Description from Amazon.com


This breakthrough children's book by Sydelle Pearl will quickly find itself a place among Jewish holiday traditions. In five original tales, each relating to an important Jewish holiday, Elijah aids those who are in need while challenging those who have lost their faith. The young prophet finds himself summoned by God to wander the earth for a three month period in order to observe the Jewish people's handling of the Torah. Read along in 'Leaves', as he rewards a poor family that has sold their most prized possession for food; in 'The Tallis', witness the poignant circumstances concerning an old, dishevelled man and a young boy who writes a prayer on his behalf. Each tale, accompanied by rich illustrations, provides young readers with a beautifully crafted introduction to Elijah, God's great messenger for the Jewish people.

Description from Publisher

The Demons' Mistake:
A Story from Chelm

By Francine Prose
For all those in today's workaday world who wonder just who to curse when their computers go haywire, the milk turns sour, and the traffic lights get fouled up, the answer is plain. The demons! These mischievous imps like nothing better than to spoil people's fun, and will go to great lengths to do so. Take the demons of Chelm, Poland, for example. Bored with messing up the foolish villagers' hair and making livestock fly, the demons decide to take their mischief on the road--to an amazing-sounding place called New York. There, they've heard, the streets are paved with gold, the buildings are made of silver, and there are parties every day--a perfect opportunity for havoc wreaking. So the small-town demons sneak into a crate en route to America. A series of mishaps keeps them stranded in a warehouse near the shipyards for fifty years. When they are finally freed they find themselves in a stranger world than they ever imagined. It's going to be a challenge to find ways to torment this all-new variety of humans who bustle around in cars, speak on cell phones, and watch TV--but they'll manage.

The mischievous demons of Chelm, the legendary town in Poland where only fools live, wreak havoc on a daily basis. They make the milk go sour, herd livestock into the sky, and rip people's clothing and tangle their hair. Then they hear about an irresistible new place called New York City. A city jammed with unsuspecting people, motor cars, and tall, shiny buildings--a mayhem loving demon's dream! When they get there, though, the big city is more than a match for the small-town demons of Chelm. . .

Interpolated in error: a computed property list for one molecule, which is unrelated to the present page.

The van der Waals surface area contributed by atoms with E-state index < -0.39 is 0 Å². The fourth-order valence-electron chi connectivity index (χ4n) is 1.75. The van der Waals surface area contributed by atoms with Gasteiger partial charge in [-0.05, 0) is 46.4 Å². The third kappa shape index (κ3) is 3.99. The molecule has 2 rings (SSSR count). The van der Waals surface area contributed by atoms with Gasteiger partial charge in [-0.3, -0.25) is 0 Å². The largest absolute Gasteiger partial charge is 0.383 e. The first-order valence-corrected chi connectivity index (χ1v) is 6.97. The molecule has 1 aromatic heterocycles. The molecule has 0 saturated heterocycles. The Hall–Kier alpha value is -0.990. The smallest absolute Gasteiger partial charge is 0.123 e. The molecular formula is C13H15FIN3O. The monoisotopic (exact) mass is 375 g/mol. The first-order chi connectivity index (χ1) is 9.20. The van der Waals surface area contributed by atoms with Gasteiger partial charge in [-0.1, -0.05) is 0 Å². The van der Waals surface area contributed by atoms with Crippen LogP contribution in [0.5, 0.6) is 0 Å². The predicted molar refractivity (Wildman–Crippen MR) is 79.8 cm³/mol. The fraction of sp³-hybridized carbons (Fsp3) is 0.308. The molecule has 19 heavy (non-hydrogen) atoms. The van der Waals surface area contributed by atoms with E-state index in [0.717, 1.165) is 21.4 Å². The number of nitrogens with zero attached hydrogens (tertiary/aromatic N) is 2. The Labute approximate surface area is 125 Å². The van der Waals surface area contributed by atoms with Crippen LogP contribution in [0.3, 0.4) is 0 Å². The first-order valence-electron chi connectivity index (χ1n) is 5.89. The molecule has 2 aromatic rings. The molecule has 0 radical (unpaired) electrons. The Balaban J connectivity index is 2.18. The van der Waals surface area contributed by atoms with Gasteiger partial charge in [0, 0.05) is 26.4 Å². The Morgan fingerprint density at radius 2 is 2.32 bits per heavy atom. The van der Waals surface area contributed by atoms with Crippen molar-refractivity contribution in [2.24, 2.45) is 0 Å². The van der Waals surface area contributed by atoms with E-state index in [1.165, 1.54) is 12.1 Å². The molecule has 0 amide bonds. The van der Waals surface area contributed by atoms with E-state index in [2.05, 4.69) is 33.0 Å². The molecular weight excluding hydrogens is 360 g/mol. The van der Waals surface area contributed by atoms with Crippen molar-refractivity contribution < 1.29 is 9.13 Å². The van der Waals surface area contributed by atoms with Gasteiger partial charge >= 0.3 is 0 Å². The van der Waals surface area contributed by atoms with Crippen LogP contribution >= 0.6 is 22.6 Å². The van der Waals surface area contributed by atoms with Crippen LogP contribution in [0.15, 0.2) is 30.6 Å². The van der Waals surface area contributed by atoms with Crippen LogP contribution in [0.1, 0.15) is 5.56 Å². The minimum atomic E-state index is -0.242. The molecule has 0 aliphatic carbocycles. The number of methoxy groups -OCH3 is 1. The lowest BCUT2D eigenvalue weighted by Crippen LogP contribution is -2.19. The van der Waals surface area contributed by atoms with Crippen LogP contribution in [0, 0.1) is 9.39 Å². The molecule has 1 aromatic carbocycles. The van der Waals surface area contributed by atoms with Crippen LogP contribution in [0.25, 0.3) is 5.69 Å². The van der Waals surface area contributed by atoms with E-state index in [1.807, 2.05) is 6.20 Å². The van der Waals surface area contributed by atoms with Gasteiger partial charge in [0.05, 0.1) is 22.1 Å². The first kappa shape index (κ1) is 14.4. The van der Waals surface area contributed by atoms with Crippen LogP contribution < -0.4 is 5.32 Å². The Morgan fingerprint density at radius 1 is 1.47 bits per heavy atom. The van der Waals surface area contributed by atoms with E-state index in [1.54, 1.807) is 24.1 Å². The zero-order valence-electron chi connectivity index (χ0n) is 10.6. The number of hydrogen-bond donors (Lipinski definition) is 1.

Description from Publisher

A Thread of Kindness :
A Tzedakah Story

By Leah Shollar
Avraham, a poor farmer from Constantinople, worries that his wife and sons do not have enough money for food and clothing. One day, while toiling in his fields, he meets an old man who offers him six years of wealth, to be dispersed immediately or at the end of his life. Avraham requests the money right away, and that very day his sons uncover a large chest of gold. His wife, Esther, considers the money a "thread of kindness" and convinces her husband to use their wealth to help others. In the end, the old man allows the family to keep the money because their acts of kindness and generosity helped so many. Shollar has adapted this tale from the Midrash, a collection of early Jewish commentaries offering interpretations of Biblical text. The story is simply told, although the liberal use of Hebrew terms (Hashem for God; abba and imma for father and mother) will make the glossary, which precedes the story, a necessity for some readers. Mekibel's soft, watercolor illustrations exude an Old World feel suited to the setting and tone of the text. A story that's heavy on message without ever becoming preachy, the book will be a welcome addition to religion collections.